The Environment Ministry will begin implanting microchips in pet cats in northern Okinawa that will carry data about the animal and its owner.

The aim is to protect endangered species that are increasingly falling prey to stray pets and to discourage people from abandoning pets, officials said Tuesday.

There will be no effort to implant the chips in pets that have already strayed.

The ministry hopes the move will protect endangered species such as the Okinawa rail (“yambarukuina”), a rare flightless bird, and the Okinawa woodpecker (“noguchigera”), whose habitat is in the Yambaru district on Okinawa Island.

Veterinarians, working in cooperation with the prefectural government, will implant the 1-cm-long, 2-mm-wide chips in domestic cats. The plan will take effect in fiscal 2003, which starts April 1.

According to the officials, Yambaru-area pet cats will be targeted. It is still unknown how many will be subject to the procedure.

But since stray cats will be excluded, it is unclear how effective the measure will be in protecting the endangered species.

The officials hope the microchip initiative will raise the awareness of pet owners and discourage them from abandoning their animals. The microchip will contain the names of the owners and the pets’ medical records.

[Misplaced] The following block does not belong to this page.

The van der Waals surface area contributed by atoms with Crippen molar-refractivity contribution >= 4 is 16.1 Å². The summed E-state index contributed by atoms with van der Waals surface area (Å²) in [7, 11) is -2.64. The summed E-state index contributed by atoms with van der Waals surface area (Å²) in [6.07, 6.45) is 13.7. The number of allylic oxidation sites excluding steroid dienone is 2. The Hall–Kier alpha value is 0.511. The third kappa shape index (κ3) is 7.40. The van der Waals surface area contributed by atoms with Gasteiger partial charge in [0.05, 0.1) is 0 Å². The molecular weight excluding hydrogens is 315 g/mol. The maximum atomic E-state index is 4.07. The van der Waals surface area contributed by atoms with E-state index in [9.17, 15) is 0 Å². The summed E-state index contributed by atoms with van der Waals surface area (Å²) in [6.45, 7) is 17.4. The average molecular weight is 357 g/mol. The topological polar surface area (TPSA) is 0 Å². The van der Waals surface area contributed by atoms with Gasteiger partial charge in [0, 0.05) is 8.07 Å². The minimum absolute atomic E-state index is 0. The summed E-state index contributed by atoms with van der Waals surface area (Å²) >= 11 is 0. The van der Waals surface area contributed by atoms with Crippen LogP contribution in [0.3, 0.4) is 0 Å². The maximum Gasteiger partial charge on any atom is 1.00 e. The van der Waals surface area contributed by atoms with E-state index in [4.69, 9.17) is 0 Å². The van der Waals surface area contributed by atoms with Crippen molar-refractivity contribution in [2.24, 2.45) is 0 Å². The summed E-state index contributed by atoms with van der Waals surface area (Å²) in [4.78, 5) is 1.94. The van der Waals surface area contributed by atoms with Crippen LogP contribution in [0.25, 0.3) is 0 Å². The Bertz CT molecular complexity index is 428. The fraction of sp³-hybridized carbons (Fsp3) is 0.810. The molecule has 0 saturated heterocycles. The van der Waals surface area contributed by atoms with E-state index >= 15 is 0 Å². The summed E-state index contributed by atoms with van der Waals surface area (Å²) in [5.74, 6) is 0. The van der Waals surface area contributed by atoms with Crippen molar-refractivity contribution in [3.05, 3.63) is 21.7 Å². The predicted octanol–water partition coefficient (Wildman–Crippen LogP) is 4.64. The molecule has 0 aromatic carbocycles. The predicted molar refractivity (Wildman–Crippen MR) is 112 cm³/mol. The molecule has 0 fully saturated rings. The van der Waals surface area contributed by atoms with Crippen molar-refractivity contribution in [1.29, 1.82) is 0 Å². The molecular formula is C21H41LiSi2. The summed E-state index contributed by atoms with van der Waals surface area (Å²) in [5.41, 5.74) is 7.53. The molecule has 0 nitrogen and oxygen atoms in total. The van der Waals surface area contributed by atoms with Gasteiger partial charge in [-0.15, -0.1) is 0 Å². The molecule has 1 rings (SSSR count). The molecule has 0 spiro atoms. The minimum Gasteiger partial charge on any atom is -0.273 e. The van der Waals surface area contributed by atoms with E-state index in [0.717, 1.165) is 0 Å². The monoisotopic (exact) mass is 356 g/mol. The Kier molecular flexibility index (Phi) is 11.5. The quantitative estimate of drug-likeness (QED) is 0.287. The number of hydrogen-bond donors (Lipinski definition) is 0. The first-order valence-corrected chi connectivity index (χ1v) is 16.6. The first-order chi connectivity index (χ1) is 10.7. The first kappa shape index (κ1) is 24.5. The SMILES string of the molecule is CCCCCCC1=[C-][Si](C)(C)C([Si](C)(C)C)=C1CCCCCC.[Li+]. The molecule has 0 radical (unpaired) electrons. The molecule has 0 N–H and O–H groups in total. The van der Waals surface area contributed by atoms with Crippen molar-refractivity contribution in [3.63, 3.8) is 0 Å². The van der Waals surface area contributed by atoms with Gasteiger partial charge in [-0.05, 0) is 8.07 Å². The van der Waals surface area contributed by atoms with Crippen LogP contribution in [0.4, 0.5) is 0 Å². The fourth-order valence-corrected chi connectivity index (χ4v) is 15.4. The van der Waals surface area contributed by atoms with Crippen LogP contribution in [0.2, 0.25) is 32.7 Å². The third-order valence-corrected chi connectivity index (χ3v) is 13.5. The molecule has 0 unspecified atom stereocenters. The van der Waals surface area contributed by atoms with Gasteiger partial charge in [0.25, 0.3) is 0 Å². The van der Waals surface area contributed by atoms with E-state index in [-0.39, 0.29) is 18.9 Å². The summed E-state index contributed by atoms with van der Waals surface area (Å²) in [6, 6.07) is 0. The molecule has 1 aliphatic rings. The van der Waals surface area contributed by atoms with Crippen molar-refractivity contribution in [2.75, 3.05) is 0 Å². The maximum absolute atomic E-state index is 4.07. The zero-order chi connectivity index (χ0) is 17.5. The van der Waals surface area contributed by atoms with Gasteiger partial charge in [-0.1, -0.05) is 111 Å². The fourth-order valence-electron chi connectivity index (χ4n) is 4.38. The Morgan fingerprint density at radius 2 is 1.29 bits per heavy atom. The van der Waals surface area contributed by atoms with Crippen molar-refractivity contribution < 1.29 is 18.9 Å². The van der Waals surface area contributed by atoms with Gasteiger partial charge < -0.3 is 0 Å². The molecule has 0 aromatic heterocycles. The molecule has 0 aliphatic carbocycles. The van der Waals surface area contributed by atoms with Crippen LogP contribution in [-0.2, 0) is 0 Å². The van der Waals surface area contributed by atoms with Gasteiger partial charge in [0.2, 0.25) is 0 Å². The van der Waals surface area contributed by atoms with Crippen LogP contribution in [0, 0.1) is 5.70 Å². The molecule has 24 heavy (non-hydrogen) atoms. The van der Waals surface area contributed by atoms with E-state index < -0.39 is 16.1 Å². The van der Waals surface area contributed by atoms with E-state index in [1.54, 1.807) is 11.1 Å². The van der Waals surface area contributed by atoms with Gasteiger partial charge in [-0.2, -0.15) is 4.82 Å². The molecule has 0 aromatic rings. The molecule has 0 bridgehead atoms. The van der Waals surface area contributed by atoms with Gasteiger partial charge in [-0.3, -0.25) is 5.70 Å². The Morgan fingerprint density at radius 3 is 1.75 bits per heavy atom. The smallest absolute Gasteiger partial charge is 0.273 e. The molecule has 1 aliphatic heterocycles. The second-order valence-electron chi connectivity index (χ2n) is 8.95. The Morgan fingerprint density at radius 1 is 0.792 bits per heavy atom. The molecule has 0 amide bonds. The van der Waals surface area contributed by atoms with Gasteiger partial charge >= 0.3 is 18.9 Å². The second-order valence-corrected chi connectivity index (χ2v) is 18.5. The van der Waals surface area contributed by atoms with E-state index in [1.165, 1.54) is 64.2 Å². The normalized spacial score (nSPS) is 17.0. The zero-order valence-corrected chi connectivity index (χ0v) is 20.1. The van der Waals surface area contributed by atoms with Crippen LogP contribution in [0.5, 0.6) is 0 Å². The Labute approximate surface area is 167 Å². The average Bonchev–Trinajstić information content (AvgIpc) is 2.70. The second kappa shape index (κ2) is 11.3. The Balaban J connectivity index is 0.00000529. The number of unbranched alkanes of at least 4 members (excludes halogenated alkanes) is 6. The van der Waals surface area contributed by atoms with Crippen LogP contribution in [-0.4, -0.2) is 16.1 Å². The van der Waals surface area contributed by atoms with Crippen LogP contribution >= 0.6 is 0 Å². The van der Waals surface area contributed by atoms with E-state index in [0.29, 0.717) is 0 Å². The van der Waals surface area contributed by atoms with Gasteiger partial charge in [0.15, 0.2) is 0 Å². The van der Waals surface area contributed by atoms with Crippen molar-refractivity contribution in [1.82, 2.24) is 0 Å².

One major reason behind the ministry’s decision is the large number of pets being abandoned in Japan.

In 2000, local governments nationwide collected about 275,000 abandoned cats. Okinawa officials said they seized at least 68 strays between last May and December.

A health ministry panel in 1994 considered but gave up a proposal to implant microchips in pet dogs, citing animal protection concerns.

The idea has also been discussed at the Japan Veterinary Medical Association since 1997, with proponents saying such a measure, with the microchips made smaller due to advanced technology, would pose no major health risks for the animals.

Local officials in Okinawa, however, voiced skepticism over whether the implants would improve protection for rare birds.

“I tend to think that perhaps encouraging spaying and neutering might be more effective,” said Yasutoshi Shimabukuro, public health official at the Okinawa government.

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